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  • Looking For Sources On The First Steps Of Reading Blueprints --

    I'm as green as they get when it comes to lathe work. However, I have started reading some beginner books, studied lots of on line videos (on lathe work and reading plans). I have now bought a couple of starter/1st project kits (materials and plans). Ive got the safety thing down and can consistently reduce bar stock (facing and cutting, etc). However, even after looking at the videos I still cant translate a drawing into the steps I need to do to even get started on my hammer (starter) building kit. Does anyone have a suggestion for an idiots guide (book or video) to reading plans or a 1-2-3 of getting started reading plans? Again, nothing is too low on the knowledge scale for someone as new as I am -- I'm open to any suggestions...

  • #2
    As far as books to read, I’m sure a online search would return something that might help you.
    I think that you might also try a community college and see what type of beginning drafting course they could have. Might be something online that you could look into.
    Are there any other like minded people that you could ask for help from? Offer to clean their shop in return???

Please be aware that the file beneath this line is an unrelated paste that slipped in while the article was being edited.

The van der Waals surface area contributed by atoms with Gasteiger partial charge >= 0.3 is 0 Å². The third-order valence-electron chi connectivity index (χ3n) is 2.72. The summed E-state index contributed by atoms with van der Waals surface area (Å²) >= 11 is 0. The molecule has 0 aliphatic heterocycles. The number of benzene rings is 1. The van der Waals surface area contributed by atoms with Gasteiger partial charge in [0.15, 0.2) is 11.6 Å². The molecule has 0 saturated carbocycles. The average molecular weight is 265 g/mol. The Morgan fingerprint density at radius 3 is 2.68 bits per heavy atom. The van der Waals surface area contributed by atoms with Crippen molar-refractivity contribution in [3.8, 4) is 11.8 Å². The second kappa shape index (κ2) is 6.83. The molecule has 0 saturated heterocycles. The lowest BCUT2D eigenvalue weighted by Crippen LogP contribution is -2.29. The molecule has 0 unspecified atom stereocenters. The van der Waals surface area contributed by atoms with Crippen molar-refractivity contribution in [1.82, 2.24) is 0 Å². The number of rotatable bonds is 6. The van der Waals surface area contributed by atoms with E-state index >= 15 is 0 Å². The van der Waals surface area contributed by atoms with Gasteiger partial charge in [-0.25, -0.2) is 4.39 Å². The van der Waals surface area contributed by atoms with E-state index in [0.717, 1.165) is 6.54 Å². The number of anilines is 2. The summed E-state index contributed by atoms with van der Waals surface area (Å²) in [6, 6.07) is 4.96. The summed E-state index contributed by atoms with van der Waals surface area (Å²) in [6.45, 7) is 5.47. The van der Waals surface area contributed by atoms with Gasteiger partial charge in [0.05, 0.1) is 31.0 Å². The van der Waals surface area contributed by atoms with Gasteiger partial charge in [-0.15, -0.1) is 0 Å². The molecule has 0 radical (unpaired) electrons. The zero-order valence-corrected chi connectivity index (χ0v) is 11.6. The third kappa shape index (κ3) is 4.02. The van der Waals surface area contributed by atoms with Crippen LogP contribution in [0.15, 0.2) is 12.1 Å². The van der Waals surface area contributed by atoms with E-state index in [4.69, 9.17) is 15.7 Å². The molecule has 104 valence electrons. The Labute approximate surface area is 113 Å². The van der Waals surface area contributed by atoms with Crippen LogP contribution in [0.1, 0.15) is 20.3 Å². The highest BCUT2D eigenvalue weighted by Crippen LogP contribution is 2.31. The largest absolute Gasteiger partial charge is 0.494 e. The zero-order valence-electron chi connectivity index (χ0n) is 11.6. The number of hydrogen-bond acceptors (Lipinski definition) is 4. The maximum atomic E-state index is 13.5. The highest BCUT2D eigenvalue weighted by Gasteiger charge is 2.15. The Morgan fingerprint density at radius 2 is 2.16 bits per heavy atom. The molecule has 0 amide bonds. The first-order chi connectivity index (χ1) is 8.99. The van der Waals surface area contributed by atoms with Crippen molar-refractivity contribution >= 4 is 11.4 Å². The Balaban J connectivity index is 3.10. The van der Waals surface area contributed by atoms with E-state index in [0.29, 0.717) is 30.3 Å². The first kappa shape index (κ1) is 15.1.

Sid

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    • #3
      Reading plans are not much different than reading a book.
      You need to learn how to scale the drawing and read the notes and legend, thats about it.
      For a hammer I would imagine it gives the measurements of the part and you merely have to make the part match the measurements?
      I took plans in trade school 100 years ago and it was pretty straightforward.
      https://www.wikihow.com/Learn-to-Read-Blueprints

      Cheers,
      Jon

      Comment


      • #4
        That Lazy Machinist has a lot of good tutorials, and has a few that use a machinists hammer as the example. Here's the first one on planning your order of operations. There's another where he actually does the hammer.
        https://www.youtube.com/watch?v=np9ltr0py54

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        • #5
          Originally posted by rob_martinez03 View Post
          However, even after looking at the videos I still cant translate a drawing into the steps I need to do.
          There is a difference between understanding a drawing and determining what steps to take to accomplish it.